Update on Voting and Guardianship

There have been some changes in our understanding of the issue of guardianship and voting since August. Therefore, I’m writing an update to inform you of those changes.

Potential Problem Caused By Change In Law

A change in the guardianship law in 2003 complicated the issues regarding voting rights of persons under guardianship or conservatorship. Before that change, Minnesota law provided for the court to appoint either a guardian or a conservator of the person to make personal decisions. A person under conservatorship had the right to vote unless the court order said otherwise. A person under guardianship could not vote. The old law also provided that a person could have a guardian or a conservator of the estate to make financial decisions.

The new law says that all personal decision-making is by guardians, all financial decision-making is by conservators. But the new law says that a person under guardianship does not lose the right to vote unless the court orders otherwise, just as it was in the old conservatorship law.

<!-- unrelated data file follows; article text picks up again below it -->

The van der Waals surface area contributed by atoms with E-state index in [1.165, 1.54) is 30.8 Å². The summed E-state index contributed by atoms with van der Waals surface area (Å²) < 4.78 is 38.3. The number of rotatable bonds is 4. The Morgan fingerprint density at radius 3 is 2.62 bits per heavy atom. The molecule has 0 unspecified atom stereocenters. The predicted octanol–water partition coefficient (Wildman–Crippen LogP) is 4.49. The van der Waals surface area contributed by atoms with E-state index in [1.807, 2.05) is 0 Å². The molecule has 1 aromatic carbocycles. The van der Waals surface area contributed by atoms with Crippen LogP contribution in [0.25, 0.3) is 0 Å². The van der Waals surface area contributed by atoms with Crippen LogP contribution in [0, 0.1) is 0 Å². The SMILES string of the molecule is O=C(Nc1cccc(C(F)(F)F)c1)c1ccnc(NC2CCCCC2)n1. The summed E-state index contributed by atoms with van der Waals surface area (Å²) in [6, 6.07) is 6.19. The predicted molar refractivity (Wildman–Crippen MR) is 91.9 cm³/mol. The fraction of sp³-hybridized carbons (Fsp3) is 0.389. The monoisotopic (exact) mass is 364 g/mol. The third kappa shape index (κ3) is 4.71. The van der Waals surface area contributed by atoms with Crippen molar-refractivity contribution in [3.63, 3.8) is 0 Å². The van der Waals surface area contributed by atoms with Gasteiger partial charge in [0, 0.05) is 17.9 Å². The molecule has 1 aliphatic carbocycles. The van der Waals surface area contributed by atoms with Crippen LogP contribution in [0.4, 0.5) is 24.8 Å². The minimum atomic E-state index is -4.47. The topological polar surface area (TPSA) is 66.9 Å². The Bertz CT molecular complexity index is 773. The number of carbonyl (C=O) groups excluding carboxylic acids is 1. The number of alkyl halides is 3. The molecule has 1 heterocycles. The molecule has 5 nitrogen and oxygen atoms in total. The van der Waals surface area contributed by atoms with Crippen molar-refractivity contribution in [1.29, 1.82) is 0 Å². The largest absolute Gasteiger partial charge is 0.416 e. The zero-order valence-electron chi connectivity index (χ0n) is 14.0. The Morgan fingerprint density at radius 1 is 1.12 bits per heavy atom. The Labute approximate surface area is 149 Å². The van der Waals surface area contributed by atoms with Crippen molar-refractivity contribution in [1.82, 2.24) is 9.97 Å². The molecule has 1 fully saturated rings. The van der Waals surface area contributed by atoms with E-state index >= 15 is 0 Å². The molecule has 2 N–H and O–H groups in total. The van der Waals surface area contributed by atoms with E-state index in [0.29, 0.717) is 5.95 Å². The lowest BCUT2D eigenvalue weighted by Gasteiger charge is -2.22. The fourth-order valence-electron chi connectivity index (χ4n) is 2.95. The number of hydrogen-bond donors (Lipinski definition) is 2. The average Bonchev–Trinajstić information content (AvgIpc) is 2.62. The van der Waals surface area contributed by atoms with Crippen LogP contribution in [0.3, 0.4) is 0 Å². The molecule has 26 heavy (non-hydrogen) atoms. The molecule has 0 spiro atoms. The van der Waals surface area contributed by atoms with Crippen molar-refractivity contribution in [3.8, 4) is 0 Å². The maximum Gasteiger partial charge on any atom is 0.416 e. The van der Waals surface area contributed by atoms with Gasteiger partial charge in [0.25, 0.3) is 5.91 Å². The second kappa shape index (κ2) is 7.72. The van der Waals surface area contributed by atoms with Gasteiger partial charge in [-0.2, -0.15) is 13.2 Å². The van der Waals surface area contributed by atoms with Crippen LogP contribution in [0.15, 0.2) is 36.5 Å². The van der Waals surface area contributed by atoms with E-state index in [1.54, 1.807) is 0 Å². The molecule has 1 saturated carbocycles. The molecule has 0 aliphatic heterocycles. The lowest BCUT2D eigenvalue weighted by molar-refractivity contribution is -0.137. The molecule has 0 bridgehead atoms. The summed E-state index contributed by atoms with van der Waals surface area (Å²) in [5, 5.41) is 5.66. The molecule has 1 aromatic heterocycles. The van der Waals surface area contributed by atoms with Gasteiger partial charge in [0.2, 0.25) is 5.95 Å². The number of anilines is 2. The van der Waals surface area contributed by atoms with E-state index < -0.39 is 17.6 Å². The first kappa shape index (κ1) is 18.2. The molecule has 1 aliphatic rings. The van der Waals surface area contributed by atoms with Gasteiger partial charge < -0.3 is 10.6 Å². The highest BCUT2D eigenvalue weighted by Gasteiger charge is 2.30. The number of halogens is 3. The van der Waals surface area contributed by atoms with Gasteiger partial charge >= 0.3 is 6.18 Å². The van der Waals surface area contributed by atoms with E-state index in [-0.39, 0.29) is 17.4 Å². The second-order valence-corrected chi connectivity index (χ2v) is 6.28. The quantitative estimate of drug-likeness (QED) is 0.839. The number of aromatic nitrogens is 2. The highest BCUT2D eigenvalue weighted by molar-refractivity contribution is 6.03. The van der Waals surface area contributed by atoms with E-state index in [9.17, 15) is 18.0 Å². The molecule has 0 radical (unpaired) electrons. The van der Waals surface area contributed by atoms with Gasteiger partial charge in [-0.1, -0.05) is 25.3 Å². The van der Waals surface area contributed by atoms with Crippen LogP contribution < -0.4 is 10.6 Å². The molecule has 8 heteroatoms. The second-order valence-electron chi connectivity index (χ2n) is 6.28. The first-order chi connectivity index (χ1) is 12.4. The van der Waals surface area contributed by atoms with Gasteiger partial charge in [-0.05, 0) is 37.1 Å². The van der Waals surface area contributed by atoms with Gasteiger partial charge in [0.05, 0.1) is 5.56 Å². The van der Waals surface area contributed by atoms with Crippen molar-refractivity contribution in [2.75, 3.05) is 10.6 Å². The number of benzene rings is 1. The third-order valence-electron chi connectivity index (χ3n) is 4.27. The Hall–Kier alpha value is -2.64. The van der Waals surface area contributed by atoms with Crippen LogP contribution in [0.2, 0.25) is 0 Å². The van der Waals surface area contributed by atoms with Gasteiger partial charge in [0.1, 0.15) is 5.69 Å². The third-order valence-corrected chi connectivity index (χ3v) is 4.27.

The problem is that the Minnesota Constitution says that a person who has a guardian cannot vote. Since the State Constitution overrides state law, there is a question regarding whether a person who now is placed under guardianship or conservatorship can retain the right to vote.

The Response To This Problem: Limited Guardianships

The new law says that the court must decide whether to appoint a limited or unlimited guardian.

Persons under limited guardianships should not lose the right to vote unless the court says so. Persons who have been under conservatorship and retain the right to vote should automatically be under limited guardianship under the new law.

Modifying The Guardianship Order

Because a person under guardianship could not vote before August 2003, the person now has to do something to restore his/her right to vote. Annually, a guardian is supposed to submit a report to the court monitoring his/her guardianship activities throughout the year. Courts in Minnesota are supposed to issue letters reinstating or modifying the guardianship in accordance with this report each year. This year, 2004, those letters are supposed to contain transition language.